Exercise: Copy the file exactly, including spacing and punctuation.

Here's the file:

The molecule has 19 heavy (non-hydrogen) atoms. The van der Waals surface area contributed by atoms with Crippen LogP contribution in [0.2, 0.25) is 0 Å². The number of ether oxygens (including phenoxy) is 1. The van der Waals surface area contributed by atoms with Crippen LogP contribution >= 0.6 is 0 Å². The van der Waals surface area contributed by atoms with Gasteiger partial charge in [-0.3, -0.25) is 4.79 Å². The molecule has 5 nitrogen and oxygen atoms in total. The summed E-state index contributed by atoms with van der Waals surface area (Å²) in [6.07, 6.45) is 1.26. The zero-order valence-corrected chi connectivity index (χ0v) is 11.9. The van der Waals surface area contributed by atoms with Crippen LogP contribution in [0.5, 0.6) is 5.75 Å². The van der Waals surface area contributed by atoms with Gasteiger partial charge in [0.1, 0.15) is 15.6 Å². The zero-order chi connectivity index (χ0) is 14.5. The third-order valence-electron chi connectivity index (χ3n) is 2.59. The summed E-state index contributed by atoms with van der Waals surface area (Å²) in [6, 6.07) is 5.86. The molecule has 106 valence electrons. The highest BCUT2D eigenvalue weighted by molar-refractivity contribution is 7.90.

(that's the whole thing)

The molecule has 19 heavy (non-hydrogen) atoms. The van der Waals surface area contributed by atoms with Crippen LogP contribution in [0.2, 0.25) is 0 Å². The number of ether oxygens (including phenoxy) is 1. The van der Waals surface area contributed by atoms with Crippen LogP contribution >= 0.6 is 0 Å². The van der Waals surface area contributed by atoms with Gasteiger partial charge in [-0.3, -0.25) is 4.79 Å². The molecule has 5 nitrogen and oxygen atoms in total. The summed E-state index contributed by atoms with van der Waals surface area (Å²) in [6.07, 6.45) is 1.26. The zero-order valence-corrected chi connectivity index (χ0v) is 11.9. The van der Waals surface area contributed by atoms with Crippen LogP contribution in [0.5, 0.6) is 5.75 Å². The van der Waals surface area contributed by atoms with Gasteiger partial charge in [0.1, 0.15) is 15.6 Å². The zero-order chi connectivity index (χ0) is 14.5. The third-order valence-electron chi connectivity index (χ3n) is 2.59. The summed E-state index contributed by atoms with van der Waals surface area (Å²) in [6, 6.07) is 5.86. The molecule has 106 valence electrons. The highest BCUT2D eigenvalue weighted by molar-refractivity contribution is 7.90.